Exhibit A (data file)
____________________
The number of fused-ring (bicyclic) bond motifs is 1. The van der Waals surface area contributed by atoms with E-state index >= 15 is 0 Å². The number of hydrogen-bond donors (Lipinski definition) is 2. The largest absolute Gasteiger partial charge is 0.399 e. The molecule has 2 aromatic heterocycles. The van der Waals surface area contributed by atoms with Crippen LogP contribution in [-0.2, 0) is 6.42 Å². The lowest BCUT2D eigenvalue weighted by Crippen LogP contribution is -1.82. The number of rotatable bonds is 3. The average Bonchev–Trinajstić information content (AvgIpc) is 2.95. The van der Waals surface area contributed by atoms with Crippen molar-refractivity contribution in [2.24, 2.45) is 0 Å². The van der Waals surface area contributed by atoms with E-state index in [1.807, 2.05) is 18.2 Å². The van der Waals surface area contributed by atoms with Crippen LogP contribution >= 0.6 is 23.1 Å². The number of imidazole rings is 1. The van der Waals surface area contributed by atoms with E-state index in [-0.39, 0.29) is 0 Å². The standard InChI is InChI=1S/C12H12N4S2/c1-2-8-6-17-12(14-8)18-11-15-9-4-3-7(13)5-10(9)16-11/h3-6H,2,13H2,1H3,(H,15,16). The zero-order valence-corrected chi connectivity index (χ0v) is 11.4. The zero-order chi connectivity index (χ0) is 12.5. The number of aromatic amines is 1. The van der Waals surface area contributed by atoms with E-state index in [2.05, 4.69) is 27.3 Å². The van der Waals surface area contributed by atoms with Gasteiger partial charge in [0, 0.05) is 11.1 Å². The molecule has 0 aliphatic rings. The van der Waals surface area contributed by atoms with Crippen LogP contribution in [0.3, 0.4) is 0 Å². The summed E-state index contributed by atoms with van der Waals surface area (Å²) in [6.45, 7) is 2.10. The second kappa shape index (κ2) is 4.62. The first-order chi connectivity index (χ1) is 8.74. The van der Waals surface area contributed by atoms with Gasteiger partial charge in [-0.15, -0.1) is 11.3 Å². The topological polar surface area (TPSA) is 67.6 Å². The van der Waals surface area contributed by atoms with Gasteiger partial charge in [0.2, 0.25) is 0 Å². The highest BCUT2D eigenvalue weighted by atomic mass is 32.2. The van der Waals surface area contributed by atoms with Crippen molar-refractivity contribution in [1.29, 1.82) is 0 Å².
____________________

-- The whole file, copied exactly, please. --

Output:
The number of fused-ring (bicyclic) bond motifs is 1. The van der Waals surface area contributed by atoms with E-state index >= 15 is 0 Å². The number of hydrogen-bond donors (Lipinski definition) is 2. The largest absolute Gasteiger partial charge is 0.399 e. The molecule has 2 aromatic heterocycles. The van der Waals surface area contributed by atoms with Crippen LogP contribution in [-0.2, 0) is 6.42 Å². The lowest BCUT2D eigenvalue weighted by Crippen LogP contribution is -1.82. The number of rotatable bonds is 3. The average Bonchev–Trinajstić information content (AvgIpc) is 2.95. The van der Waals surface area contributed by atoms with Crippen molar-refractivity contribution in [2.24, 2.45) is 0 Å². The van der Waals surface area contributed by atoms with E-state index in [1.807, 2.05) is 18.2 Å². The van der Waals surface area contributed by atoms with Crippen LogP contribution >= 0.6 is 23.1 Å². The number of imidazole rings is 1. The van der Waals surface area contributed by atoms with E-state index in [-0.39, 0.29) is 0 Å². The standard InChI is InChI=1S/C12H12N4S2/c1-2-8-6-17-12(14-8)18-11-15-9-4-3-7(13)5-10(9)16-11/h3-6H,2,13H2,1H3,(H,15,16). The zero-order valence-corrected chi connectivity index (χ0v) is 11.4. The zero-order chi connectivity index (χ0) is 12.5. The number of aromatic amines is 1. The van der Waals surface area contributed by atoms with E-state index in [2.05, 4.69) is 27.3 Å². The van der Waals surface area contributed by atoms with Gasteiger partial charge in [0, 0.05) is 11.1 Å². The molecule has 0 aliphatic rings. The van der Waals surface area contributed by atoms with Crippen LogP contribution in [0.3, 0.4) is 0 Å². The summed E-state index contributed by atoms with van der Waals surface area (Å²) in [6.45, 7) is 2.10. The second kappa shape index (κ2) is 4.62. The first-order chi connectivity index (χ1) is 8.74. The van der Waals surface area contributed by atoms with Gasteiger partial charge in [-0.15, -0.1) is 11.3 Å². The topological polar surface area (TPSA) is 67.6 Å². The van der Waals surface area contributed by atoms with Gasteiger partial charge in [0.2, 0.25) is 0 Å². The highest BCUT2D eigenvalue weighted by atomic mass is 32.2. The van der Waals surface area contributed by atoms with Crippen molar-refractivity contribution in [1.29, 1.82) is 0 Å².